National Press Club

Hurricane Katrina spurred renewed mission for journalists in New Orleans, Centennial Forum finds

October 3, 2008

NEW ORLEANS – Hurricane Katrina revitalized this city’s journalism, giving reporters a mission to save their city as they challenge a secretive city government for information, leading reporters told a National Press Club Centennial Forum at Loyola University Wednesday.

“I think people in newsrooms in this city had a great sense of purpose after the storm,” said Greg Shepperd, assistant news director at WDSU-TV and president of the Press Club of New Orleans. “We are looking for solutions to the problems that are plaguing our community. I think everyone is really invigorated by that.”

Shepperd was speaking at one of the National Press Club’s forums on “The First Amendment, Freedom of the Press and the Future of Journalism” the NPC is holding around the country to mark its 100th anniversary. Each a panel features leading local journalists discussing where the news business is going and how to protect its core values.

At the New Orleans forum, hosted by the local press club, the discussion focused on how journalism changed in the city following the catastrophic hurricane and flood three years ago.

Monica Pierre, co-host of WWL Radio First News talk show, said the radio station was praised for staying on the air during and after the hurricane as one of the few sources of reliable news.

“We didn’t know how critical and life saving and life changing it was,” she said. And that commitment remains as news organizations investigate recovery efforts.

“People will come into town and promise the moon and promise the stars, and when you start digging, there’s nothing there,” she said. “The commitment to follow the money and follow the level of commitment to promises is there, and I’m very proud of that.”

The New Orleans Times-Picayune has maintained its staff levels in the face of nationwide newspaper news staff cutbacks, said Adam Nossiter, who has been covering New Orleans for the New York Times since the hurricane.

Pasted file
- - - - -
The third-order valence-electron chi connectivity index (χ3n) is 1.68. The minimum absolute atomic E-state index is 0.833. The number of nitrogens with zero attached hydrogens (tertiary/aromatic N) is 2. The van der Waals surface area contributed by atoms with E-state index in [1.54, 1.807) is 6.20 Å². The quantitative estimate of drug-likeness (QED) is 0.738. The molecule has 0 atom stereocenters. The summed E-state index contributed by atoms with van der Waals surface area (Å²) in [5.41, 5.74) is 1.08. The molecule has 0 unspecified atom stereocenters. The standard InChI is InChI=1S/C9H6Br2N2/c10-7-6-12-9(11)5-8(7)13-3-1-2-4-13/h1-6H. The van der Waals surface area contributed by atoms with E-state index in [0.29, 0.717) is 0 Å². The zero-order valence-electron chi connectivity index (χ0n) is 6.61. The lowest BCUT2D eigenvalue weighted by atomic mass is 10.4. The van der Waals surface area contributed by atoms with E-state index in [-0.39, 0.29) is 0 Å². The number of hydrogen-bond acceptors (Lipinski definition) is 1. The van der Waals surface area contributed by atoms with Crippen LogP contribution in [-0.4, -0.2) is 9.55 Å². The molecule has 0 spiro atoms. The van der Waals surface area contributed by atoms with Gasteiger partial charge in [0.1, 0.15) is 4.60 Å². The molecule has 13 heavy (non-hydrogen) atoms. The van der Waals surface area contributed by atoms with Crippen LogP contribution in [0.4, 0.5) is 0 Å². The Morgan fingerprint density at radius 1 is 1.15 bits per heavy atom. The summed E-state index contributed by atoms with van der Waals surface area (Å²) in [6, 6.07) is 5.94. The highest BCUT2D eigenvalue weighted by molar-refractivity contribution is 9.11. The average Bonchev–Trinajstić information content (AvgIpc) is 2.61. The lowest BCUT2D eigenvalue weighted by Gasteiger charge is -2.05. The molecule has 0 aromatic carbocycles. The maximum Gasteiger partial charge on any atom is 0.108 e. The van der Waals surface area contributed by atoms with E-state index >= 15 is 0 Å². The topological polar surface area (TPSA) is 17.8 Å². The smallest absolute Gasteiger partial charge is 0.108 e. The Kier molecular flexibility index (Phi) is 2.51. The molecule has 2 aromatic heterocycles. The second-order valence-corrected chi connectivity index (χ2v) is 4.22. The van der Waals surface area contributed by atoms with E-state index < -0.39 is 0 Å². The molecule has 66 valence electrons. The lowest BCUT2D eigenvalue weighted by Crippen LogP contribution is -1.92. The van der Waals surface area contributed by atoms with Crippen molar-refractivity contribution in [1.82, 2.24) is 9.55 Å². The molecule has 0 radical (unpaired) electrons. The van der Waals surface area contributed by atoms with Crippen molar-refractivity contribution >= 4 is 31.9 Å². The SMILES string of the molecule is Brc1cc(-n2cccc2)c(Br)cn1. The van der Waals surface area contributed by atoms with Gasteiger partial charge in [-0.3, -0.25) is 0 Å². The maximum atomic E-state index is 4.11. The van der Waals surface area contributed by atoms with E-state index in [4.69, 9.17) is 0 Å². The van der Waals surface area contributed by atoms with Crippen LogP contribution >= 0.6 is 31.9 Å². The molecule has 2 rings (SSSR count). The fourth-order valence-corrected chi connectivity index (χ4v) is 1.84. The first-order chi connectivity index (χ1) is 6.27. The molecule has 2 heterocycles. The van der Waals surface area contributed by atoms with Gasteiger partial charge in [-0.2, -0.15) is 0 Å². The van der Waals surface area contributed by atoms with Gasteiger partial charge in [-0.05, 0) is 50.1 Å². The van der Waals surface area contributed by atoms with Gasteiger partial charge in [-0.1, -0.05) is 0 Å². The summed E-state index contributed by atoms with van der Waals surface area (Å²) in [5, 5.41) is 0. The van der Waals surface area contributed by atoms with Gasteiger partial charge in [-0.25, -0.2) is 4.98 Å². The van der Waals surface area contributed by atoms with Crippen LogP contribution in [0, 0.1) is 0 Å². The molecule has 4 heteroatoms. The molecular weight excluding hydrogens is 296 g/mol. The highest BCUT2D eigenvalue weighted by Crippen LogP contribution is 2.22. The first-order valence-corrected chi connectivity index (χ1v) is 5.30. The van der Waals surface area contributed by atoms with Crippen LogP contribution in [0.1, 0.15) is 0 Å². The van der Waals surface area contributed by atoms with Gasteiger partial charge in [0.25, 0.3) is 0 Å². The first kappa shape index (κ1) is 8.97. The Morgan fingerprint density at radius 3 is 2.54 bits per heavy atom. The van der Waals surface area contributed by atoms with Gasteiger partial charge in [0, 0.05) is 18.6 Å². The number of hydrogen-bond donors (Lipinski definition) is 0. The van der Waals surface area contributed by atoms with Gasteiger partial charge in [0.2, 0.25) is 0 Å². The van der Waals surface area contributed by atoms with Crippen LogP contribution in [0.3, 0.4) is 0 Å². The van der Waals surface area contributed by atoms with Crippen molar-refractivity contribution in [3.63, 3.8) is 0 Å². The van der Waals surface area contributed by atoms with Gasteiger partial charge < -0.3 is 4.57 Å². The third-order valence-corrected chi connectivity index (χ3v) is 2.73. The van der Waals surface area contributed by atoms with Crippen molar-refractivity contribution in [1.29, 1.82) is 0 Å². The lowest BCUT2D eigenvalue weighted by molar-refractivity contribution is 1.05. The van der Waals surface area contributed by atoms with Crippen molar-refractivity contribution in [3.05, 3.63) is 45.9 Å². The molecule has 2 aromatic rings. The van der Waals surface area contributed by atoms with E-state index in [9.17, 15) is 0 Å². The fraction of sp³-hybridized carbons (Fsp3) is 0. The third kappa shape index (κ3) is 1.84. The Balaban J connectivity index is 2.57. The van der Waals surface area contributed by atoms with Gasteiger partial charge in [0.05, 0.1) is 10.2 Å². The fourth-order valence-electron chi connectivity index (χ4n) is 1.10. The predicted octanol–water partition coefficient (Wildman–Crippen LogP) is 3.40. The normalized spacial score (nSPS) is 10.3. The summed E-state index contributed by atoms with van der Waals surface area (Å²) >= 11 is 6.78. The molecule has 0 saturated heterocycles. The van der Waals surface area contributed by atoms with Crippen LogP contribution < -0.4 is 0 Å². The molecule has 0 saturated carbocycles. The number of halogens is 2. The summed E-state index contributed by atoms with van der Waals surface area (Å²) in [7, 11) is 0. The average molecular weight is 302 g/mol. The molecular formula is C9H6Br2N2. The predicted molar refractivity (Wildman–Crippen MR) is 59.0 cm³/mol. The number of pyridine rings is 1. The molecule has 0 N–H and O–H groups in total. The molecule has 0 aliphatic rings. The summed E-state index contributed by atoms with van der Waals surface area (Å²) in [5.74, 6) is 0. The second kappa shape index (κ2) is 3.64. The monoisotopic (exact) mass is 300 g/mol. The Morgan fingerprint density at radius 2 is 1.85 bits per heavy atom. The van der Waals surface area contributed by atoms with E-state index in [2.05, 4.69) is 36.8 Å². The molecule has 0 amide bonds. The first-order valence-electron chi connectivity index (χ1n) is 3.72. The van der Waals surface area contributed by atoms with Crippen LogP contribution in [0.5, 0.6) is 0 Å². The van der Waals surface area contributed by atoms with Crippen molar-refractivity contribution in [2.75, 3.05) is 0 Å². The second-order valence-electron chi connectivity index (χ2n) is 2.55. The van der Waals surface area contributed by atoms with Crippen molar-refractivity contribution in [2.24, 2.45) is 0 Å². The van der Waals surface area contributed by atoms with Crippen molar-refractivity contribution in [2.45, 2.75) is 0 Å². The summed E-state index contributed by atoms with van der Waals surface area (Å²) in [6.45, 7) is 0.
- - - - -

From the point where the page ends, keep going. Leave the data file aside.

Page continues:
“People here read the Times-Picayune with a degree of passion and commitment that is translated into their circulation figures,” Nossiter said. “They have the highest market penetration of any metro daily in America. That speaks to its commitment.”

At the same time, he said, the interest level nationwide in the city’s recovery allowed him to cover the story for the New York Times almost as though he were a local reporter.

“I don’t know of its equivalent for any similar story – not the earthquake in San Francisco in 1989 or the Miami hurricane in 1992,” he said. “The fact that people in New York were interested in local developments here is a tribute to what journalism should do and can do.”

The catastrophe allowed journalists in New Orleans to become more activist in their reporting, the panel said, and it opened the door to citizen-activist bloggers, who have become more influential.

One of them is panelist Karen Gadbois who works at Squandered Heritage, an organization that documents the demolition of homes in the city. Her investigation revealed that a federally funded city program to gut and repair storm damaged homes of the poor and elderly was a sham. Her work was picked up by television and newspaper reports.

“I found great synergy between mainstream media and blogging in New Orleans,” she said. “There is a focus that a blogger can give to a specific topic that a journalist may not have the time for.”

So much breaking news has been happening in New Orleans that regular reporters have difficulty doing the type of investigative work that Gadbois did, Shepperd said.

“You have seen some unique relationships between some community activists and some reporters to take a message put out there by a blogger and develop it into a credible story on television or the newspaper,” he said. “It’s part of the future of what is going to happen to journalism.”

All of the panelists agreed that journalism in the city is hampered by a secretive city administration that refuses to release public information reporters request.

“I can’t think of one record that was requested that was given to us,” said Pierre. “It’s a silly, crazy dance. They don’t give you anything. You don’t understand why it has to be that difficult.”

The next forum will be at 9 a.m. Friday, Oct. 3, at the Southeast Conference headquarters in Birmingham, Ala. It is co-sponsored by the Birmingham Chamber of Commerce and the Alabama chapter of the Public Relations Society of America.

The NPC Centennial Forums program is sponsored by Aviva USA.

-- Gil Klein, National Press Club Centennial Project director


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